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Montes Jura is a mountain range in the northwest part of the near side of the Moon. The selenographic coordinates of this range are 47.1° N 34.0° W. It has a diameter of 422 km, with mountains rising to approximately 3800m[1] above the level of Sinus Iridum. They were named after the Jura Mountains in eastern France / western Switzerland.[2]

Montes Jura
Imbrium map.png
Detail map of Mare Imbrium's features. Montes Jura is the feature marked "B"
Highest point
ListingLunar mountains
Coordinates47°06′N 34°00′W / 47.1°N 34.0°W / 47.1; -34.0
Locationthe Moon

This range of mountains form a visually pleasing semi-circular ring around the Sinus Iridum, a bay along the northwestern edge of Mare Imbrium. The blunt, east-facing cape at the southwestern end of the range is named Promontorium Heraclides, while the east-facing wedge at the northeast end is called Promontorium Laplace. As the terminator advances near this range two to three nights after the first quarter moon,[3] the peaks of this range catch the sunlight at their tops. This produces a string of bright points that have been described as the 'jewelled scimitar' effect.[4]

The only crater of note in this range is Bianchini, which lies across the north-northwestern portion of the curve. A little farther to the west is Sharp, and to the northeast is the ruined crater Maupertuis.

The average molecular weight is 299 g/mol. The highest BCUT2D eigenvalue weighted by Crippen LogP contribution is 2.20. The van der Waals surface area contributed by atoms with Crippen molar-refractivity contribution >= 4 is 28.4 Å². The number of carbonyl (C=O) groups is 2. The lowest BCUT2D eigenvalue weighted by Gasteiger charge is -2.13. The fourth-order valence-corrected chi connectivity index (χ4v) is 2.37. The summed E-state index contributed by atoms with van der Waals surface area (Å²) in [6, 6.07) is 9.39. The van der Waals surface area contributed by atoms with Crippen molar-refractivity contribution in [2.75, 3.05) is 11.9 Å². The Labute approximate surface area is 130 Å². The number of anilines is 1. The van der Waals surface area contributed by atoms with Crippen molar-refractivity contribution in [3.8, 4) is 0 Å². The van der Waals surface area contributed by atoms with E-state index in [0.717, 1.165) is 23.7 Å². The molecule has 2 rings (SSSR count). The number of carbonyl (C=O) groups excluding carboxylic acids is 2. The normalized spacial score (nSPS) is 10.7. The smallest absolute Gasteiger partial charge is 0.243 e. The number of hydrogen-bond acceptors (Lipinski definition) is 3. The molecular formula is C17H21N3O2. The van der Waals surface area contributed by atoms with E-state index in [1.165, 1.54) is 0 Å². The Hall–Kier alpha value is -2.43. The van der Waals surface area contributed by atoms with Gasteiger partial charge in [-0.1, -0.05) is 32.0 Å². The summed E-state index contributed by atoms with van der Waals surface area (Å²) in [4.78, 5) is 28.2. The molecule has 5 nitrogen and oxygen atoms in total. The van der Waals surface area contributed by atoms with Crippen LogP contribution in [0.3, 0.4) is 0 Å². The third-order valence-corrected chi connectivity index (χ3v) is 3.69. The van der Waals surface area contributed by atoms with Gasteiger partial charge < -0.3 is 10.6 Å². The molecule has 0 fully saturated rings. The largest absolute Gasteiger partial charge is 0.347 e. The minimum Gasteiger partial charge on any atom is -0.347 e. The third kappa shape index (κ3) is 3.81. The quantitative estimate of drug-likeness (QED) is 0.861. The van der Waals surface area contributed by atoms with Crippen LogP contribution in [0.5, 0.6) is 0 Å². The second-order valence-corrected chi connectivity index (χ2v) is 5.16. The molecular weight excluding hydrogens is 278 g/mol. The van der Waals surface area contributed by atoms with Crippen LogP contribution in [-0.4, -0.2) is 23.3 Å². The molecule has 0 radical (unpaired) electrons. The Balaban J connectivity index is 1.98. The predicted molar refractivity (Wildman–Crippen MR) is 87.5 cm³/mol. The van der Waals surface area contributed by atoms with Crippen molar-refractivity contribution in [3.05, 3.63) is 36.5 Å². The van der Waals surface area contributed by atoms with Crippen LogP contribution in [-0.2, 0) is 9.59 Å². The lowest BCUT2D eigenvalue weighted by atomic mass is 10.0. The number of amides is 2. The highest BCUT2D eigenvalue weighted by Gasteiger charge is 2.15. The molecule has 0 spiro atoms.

Peter Grego describes a figurine of "The Moon Maiden", seeing her facial profile in Promontorium Heraclides, her hair in the hills to the west, and her body in Montes Jura. She appears upside down when viewed in binoculars from the Northern Hemisphere.[5]


In the distant past this range once formed the outer wall of a crater about 260 km in diameter. The southeast face of this crater was then removed and the interior flooded with basaltic lava. As a result, the side of the range facing the mare ends in the nearly level plains, which the opposite side merges with a region of rough and irregular terrain.


  1. ^
  2. ^ "Montes Jura". Gazetteer of Planetary Nomenclature. USGS Astrogeology Research Program.
  3. ^ Westfall, John Edward (2000). Atlas of the Lunar Terminator. Cambridge University Press. pp. 116, 120. ISBN 0-521-59002-7.
  4. ^ Siew Meng Chong; Albert Chee Hoon Lim; Poon Seng Ang (2002). Photographic Atlas of the Moon. Cambridge University Press. p. 44. ISBN 0-521-81392-1.
  5. ^ Grego, Peter (2006). The Moon and How to Observe It. Springer. p. 109. ISBN 978-1-84628-243-0.